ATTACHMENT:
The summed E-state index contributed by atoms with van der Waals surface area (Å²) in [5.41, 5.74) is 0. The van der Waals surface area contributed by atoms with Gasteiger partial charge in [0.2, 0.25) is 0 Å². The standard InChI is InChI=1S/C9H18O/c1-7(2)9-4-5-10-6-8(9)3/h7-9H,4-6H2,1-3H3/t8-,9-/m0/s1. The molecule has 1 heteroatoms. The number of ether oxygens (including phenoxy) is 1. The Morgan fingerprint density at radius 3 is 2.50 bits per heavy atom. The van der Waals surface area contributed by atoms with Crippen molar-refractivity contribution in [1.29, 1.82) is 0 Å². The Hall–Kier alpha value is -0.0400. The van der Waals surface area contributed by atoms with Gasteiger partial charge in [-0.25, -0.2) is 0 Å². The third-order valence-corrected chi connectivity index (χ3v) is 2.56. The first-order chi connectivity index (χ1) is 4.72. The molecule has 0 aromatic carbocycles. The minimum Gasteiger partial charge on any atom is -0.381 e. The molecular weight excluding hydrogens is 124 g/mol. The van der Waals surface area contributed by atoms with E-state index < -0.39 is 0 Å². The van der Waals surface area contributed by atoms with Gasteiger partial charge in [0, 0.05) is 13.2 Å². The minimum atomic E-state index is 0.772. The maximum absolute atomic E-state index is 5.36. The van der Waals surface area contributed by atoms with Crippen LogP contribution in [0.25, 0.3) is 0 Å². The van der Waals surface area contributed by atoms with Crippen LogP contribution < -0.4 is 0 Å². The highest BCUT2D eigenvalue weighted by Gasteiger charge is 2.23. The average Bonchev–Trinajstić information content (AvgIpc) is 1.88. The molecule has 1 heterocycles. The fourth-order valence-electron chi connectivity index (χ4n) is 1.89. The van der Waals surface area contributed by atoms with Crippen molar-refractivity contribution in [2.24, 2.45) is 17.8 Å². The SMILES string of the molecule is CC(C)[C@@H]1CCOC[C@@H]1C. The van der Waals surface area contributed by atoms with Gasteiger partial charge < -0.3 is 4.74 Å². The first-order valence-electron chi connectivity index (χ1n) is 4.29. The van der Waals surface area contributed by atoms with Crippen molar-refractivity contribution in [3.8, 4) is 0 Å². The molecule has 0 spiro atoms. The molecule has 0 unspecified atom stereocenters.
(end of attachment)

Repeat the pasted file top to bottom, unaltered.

The summed E-state index contributed by atoms with van der Waals surface area (Å²) in [5.41, 5.74) is 0. The van der Waals surface area contributed by atoms with Gasteiger partial charge in [0.2, 0.25) is 0 Å². The standard InChI is InChI=1S/C9H18O/c1-7(2)9-4-5-10-6-8(9)3/h7-9H,4-6H2,1-3H3/t8-,9-/m0/s1. The molecule has 1 heteroatoms. The number of ether oxygens (including phenoxy) is 1. The Morgan fingerprint density at radius 3 is 2.50 bits per heavy atom. The van der Waals surface area contributed by atoms with Crippen molar-refractivity contribution in [1.29, 1.82) is 0 Å². The Hall–Kier alpha value is -0.0400. The van der Waals surface area contributed by atoms with Gasteiger partial charge in [-0.25, -0.2) is 0 Å². The third-order valence-corrected chi connectivity index (χ3v) is 2.56. The first-order chi connectivity index (χ1) is 4.72. The molecule has 0 aromatic carbocycles. The minimum Gasteiger partial charge on any atom is -0.381 e. The molecular weight excluding hydrogens is 124 g/mol. The van der Waals surface area contributed by atoms with E-state index < -0.39 is 0 Å². The van der Waals surface area contributed by atoms with Gasteiger partial charge in [0, 0.05) is 13.2 Å². The minimum atomic E-state index is 0.772. The maximum absolute atomic E-state index is 5.36. The van der Waals surface area contributed by atoms with Crippen LogP contribution in [0.25, 0.3) is 0 Å². The van der Waals surface area contributed by atoms with Crippen LogP contribution < -0.4 is 0 Å². The highest BCUT2D eigenvalue weighted by Gasteiger charge is 2.23. The average Bonchev–Trinajstić information content (AvgIpc) is 1.88. The molecule has 1 heterocycles. The fourth-order valence-electron chi connectivity index (χ4n) is 1.89. The van der Waals surface area contributed by atoms with Crippen molar-refractivity contribution in [2.24, 2.45) is 17.8 Å². The SMILES string of the molecule is CC(C)[C@@H]1CCOC[C@@H]1C. The van der Waals surface area contributed by atoms with Gasteiger partial charge < -0.3 is 4.74 Å². The first-order valence-electron chi connectivity index (χ1n) is 4.29. The van der Waals surface area contributed by atoms with Crippen molar-refractivity contribution in [3.8, 4) is 0 Å². The molecule has 0 spiro atoms. The molecule has 0 unspecified atom stereocenters.